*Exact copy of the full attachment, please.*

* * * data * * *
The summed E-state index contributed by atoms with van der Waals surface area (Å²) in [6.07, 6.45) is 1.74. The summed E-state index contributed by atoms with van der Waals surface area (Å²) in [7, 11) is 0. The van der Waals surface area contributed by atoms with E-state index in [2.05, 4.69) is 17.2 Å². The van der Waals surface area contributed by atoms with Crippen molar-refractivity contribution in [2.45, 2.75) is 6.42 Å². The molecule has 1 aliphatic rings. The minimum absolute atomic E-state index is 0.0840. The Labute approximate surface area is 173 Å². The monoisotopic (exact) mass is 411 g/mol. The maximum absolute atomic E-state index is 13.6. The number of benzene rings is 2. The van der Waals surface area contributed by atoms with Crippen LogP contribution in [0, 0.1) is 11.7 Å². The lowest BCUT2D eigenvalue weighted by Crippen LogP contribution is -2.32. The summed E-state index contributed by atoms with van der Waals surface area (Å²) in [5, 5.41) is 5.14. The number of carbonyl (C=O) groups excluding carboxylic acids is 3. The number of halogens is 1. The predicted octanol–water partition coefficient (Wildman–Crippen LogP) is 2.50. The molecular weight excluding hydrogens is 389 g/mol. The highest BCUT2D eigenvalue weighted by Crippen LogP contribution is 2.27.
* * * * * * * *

The summed E-state index contributed by atoms with van der Waals surface area (Å²) in [6.07, 6.45) is 1.74. The summed E-state index contributed by atoms with van der Waals surface area (Å²) in [7, 11) is 0. The van der Waals surface area contributed by atoms with E-state index in [2.05, 4.69) is 17.2 Å². The van der Waals surface area contributed by atoms with Crippen molar-refractivity contribution in [2.45, 2.75) is 6.42 Å². The molecule has 1 aliphatic rings. The minimum absolute atomic E-state index is 0.0840. The Labute approximate surface area is 173 Å². The monoisotopic (exact) mass is 411 g/mol. The maximum absolute atomic E-state index is 13.6. The number of benzene rings is 2. The van der Waals surface area contributed by atoms with Crippen LogP contribution in [0, 0.1) is 11.7 Å². The lowest BCUT2D eigenvalue weighted by Crippen LogP contribution is -2.32. The summed E-state index contributed by atoms with van der Waals surface area (Å²) in [5, 5.41) is 5.14. The number of carbonyl (C=O) groups excluding carboxylic acids is 3. The number of halogens is 1. The predicted octanol–water partition coefficient (Wildman–Crippen LogP) is 2.50. The molecular weight excluding hydrogens is 389 g/mol. The highest BCUT2D eigenvalue weighted by Crippen LogP contribution is 2.27.